Here is the second column to discuss practical how-to tips to ensure a smooth estate administration.   

Over the years of handling hundreds of estate administrations, the best legal problems, I have found, are the ones which never happen. Use these suggestions to guide you if you are handling an estate in which the decedent did not have their assets in a trust. 

1. Are there assets which may pass outside of probate? Yes, likely.  Unless you make informed choices to provide otherwise, your beneficiary designations for accounts presumably should go to the same beneficiaries as your will provides. 

Best Practice.  If you are a single parent and you have adult children who are responsible who will inherit your property, it makes sense to consider having your bank and investment accounts “payable on death,” or “transfer on death” to these children. These assets will go to them a short time after your passing, and these assets are payable outside of the probate estate. 

2. What if a decedent’s bank account is set up so that a parent and one of the children can write checks on that account to pay a parent’s bills, for example? Check to see what happens when the parent passes away.  Often an account is innocently set up and the bank account is owned by both the parent and the child in a RIGHT OF SURVIVORSHIP ACCOUNT.  When the parent passes, any remaining monies in that account go directly, to the surprise of all, just to that one adult child. The loved one’s will may provide that everything goes to all their children, but the monies in this main account are going FULLY to just one child.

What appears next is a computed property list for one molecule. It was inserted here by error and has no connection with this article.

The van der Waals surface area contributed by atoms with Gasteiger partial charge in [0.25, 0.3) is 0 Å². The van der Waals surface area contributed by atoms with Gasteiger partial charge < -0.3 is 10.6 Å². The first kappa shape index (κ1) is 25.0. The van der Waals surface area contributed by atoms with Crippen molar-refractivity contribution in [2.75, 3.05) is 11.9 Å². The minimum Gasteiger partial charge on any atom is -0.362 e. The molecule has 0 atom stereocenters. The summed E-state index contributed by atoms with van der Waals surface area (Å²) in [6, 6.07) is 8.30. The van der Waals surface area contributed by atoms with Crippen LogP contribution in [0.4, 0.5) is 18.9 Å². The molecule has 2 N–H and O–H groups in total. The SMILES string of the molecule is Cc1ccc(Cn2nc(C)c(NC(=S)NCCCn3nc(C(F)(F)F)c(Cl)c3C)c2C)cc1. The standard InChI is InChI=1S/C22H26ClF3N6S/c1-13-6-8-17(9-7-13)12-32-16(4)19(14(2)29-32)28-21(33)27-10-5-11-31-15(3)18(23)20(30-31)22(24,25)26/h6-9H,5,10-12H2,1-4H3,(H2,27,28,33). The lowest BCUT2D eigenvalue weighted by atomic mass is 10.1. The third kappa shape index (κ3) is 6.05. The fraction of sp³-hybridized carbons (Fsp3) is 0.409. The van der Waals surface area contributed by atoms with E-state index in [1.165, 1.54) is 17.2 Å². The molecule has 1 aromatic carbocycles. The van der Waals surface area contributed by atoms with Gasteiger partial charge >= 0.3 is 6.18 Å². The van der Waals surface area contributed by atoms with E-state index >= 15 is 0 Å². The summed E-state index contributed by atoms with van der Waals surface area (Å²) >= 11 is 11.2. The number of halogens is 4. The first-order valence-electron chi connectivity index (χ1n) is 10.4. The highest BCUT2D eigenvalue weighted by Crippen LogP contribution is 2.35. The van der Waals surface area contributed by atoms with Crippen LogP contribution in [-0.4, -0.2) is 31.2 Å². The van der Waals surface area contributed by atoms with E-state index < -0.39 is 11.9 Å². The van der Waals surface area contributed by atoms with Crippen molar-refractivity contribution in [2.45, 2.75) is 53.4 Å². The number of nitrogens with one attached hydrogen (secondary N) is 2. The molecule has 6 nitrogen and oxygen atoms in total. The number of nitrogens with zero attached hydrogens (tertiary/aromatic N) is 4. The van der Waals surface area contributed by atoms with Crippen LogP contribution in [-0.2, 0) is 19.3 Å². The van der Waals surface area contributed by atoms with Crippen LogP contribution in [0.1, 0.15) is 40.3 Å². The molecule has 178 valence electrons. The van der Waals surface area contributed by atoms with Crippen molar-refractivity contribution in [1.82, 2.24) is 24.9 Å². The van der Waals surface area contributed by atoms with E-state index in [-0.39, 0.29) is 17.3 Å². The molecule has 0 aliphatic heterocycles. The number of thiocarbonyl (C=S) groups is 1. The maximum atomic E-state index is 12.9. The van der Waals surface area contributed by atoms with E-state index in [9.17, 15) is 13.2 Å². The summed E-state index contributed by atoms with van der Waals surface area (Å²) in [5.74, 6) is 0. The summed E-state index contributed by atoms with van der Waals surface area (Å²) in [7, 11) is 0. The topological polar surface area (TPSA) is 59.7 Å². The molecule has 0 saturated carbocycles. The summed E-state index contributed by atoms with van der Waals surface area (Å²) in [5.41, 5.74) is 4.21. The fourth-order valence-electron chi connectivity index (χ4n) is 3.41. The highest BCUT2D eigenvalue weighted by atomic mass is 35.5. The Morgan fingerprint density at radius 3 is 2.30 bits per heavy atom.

Best Practice. Set up the account so it is owned by the parent, and the adult child can write checks as the parent’s power of attorney agent.  The parent will have to have a power of attorney in writing, of course, naming that adult child.  This way the assets in that account can go to ALL OF THE CHILDREN, not just to the one adult child who is simply helping the parent pay the parent’s bills. 

3. Are your beneficiary designations for other assets which may be distributed outside of one’s so-called probate estate otherwise up to date? 

Best Practice.  Review your beneficiary designations of your banking and investment accounts, life insurance policies, retirement accounts, company pension benefits, and other beneficiary-designated assets. You would be surprised at the number of people who do not update these accounts with beneficiary designation options.  For example, if you get a divorce and property settlement without an attorney’s assistance, your retirement account beneficiary after a divorce should be changed to note that the primary beneficiary should be your PRESENT spouse, Not your (now) former spouse.  Or, when the designated beneficiary has passed away, and with no alternate beneficiary, that asset goes through probate, and sometimes with considerable adverse tax consequences. 

4. Who will be the executor of an estate?  Many times, people did their estate planning documents when their children were quite young, and the executor or alternate executor named is no longer the executor of choice because circumstances have changed. If this occurs and the executor is not living, the laws of North Carolina state who the executor should be, which sometimesare the  This can create real issues, especially if the children do not work well together for whatever reason. 

Best Practice.  Review your will to be sure the executors you have named are the ones you want, and that you provide solid choices for an alternate executor or executors. 

The next column will address other practical estate administration tips. 

NOTE OF APPRECIATION: Many thanks to all of you who called in with your good questions during the NCBA Ask-A-Lawyer annual event on March 6.  (I talked to many of you on the 7-10 am shift in Greensboro!) Thousands of citizens received free answers and great direction from hundreds North Carolina lawyers across the state. 

Mike Wells 

Remember: An informed choice is a smart choice. 

Mike Wells is a partner with Wells Law, PLLC in Winston-Salem.  His email address is mike@wellslaw.us and his telephone number is 336.283.8700.